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Mr P. Maranian (Brandow & Johnson Associates, California, USA): I have five comments on the excellent paper by Byfield & Nethercot. ( 1 ) From how many mills were samples taken? Did this represent most of the major producers in Europe? (2) Did any samples come from mills outside of Europe (e.g. South America, Japan, USA)? (3) The paper mentions that webs have much higher yield stress than the flanges. There has also been some concern recently in the USA that along with the higher yield stress in the web, very low toughness has been found in the ‘K’ area (junction between flange and web). This has typically occurred in rolled sections but is somewhat alleviated when gag straightened methods are used. Were any studies carried out on toughness characteristics of steel? (4) Were any studies carried out to determine variation due to mill processes, i.e. semi-killed, killed, silicon, continuous casting, etc? (5) A few engineers on the west coast of the USA have been somewhat concerned regarding the distribution of non-metallic inclusions (e.g. sulphides, silicates) and their detrimental effect on the performance of welds. Have there been any recent studies carried out on this aspect?
Collateral warranties - exclusion clauses Tony Sheehan, writing from London WI, has provided more useful information regarding studies aimed to replace exclusion clauses. He writes: Lists were introduced by various client bodies in an attempt to prevent the use of materials that were thought to have weaknesses in terms of - health and safety - durability - impact on value for resale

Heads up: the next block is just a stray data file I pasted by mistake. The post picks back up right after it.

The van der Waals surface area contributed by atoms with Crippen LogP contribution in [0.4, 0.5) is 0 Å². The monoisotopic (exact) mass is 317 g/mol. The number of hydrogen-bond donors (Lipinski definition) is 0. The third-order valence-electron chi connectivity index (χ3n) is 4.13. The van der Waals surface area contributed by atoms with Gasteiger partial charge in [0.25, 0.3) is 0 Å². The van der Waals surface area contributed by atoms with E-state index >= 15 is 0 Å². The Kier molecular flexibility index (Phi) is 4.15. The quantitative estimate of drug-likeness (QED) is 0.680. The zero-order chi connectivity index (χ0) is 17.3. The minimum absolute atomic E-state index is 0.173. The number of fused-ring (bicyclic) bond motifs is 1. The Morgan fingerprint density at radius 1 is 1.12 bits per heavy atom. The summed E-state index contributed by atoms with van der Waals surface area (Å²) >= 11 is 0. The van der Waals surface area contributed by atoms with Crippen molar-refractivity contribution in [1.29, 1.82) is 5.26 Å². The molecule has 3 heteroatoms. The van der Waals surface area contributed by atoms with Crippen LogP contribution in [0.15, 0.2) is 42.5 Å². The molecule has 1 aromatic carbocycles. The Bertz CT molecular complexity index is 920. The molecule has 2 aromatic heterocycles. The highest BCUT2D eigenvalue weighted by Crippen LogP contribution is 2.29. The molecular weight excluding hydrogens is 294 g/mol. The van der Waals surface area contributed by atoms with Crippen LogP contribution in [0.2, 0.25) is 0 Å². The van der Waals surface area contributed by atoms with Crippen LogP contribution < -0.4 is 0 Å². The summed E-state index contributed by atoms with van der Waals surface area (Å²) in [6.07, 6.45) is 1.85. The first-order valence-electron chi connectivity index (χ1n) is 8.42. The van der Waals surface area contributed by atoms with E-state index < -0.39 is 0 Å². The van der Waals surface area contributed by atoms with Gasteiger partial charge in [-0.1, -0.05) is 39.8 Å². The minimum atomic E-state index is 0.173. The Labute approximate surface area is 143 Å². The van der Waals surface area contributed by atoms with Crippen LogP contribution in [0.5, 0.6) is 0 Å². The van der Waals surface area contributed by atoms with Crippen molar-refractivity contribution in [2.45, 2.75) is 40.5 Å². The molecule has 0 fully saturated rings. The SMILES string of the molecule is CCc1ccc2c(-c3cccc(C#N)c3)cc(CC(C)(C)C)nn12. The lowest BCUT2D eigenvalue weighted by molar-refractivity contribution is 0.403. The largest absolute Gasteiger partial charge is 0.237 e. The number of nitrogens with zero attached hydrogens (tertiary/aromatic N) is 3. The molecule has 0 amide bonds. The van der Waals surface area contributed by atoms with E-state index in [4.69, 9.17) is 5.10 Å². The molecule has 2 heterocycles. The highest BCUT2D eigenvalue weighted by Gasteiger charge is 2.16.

Risk assessment can be a valuable aid to decision making but, having become fashionable, is in danger of being considerably oversold. It is applied to very different circumstances that bear only the broadest resemblance to each other. Each is likely to require a different methodology. Thus, to a lawyer, risk management relates largely to the avoidance of legal liability, the quantity surveyor will see it as an aid to controlling a budget, the HSE will relate it to accident avoidance and the structural engineer to maintaining the stability of structures. Such themes are old; only their collective title is new. Nevertheless, codification of some hazards and risks is developing new methodologies which have spawned extensive guides and manuals. All human endeavour includes some risk, the analysis of which may in one case be scientifically and/or statistically based and, in another, calls on judgment, instinct or prejudice. Even assessments scientifically arrived at are rarely exact. Inevitably, therefore, most risk assessments are subjective and need to be recognised as such. Awareness of the benefits and limitations of such assessments has become important to engineers. This paper takes an overview of these: it does not aim to be another manual; its conclusions are strategic and not specific to structural engineering. S.B. Tietz